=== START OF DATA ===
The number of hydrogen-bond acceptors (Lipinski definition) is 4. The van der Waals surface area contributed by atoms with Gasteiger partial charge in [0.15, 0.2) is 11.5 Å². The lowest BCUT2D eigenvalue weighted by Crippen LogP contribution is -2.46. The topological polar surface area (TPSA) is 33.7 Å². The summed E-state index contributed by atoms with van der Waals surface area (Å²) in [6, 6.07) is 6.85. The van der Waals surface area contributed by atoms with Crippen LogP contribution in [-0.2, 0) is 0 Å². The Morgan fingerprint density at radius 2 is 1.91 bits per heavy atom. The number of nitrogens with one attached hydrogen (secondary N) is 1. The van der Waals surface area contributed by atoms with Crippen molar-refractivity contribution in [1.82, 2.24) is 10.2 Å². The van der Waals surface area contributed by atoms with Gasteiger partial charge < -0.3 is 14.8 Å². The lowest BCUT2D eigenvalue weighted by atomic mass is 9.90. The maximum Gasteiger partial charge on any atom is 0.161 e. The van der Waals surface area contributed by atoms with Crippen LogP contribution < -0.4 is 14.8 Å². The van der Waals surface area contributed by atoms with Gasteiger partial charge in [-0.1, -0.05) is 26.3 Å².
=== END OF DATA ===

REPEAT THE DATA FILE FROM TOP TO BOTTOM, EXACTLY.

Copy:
The number of hydrogen-bond acceptors (Lipinski definition) is 4. The van der Waals surface area contributed by atoms with Gasteiger partial charge in [0.15, 0.2) is 11.5 Å². The lowest BCUT2D eigenvalue weighted by Crippen LogP contribution is -2.46. The topological polar surface area (TPSA) is 33.7 Å². The summed E-state index contributed by atoms with van der Waals surface area (Å²) in [6, 6.07) is 6.85. The van der Waals surface area contributed by atoms with Crippen LogP contribution in [-0.2, 0) is 0 Å². The Morgan fingerprint density at radius 2 is 1.91 bits per heavy atom. The number of nitrogens with one attached hydrogen (secondary N) is 1. The van der Waals surface area contributed by atoms with Crippen molar-refractivity contribution in [1.82, 2.24) is 10.2 Å². The van der Waals surface area contributed by atoms with Gasteiger partial charge < -0.3 is 14.8 Å². The lowest BCUT2D eigenvalue weighted by atomic mass is 9.90. The maximum Gasteiger partial charge on any atom is 0.161 e. The van der Waals surface area contributed by atoms with Crippen LogP contribution < -0.4 is 14.8 Å². The van der Waals surface area contributed by atoms with Gasteiger partial charge in [-0.1, -0.05) is 26.3 Å².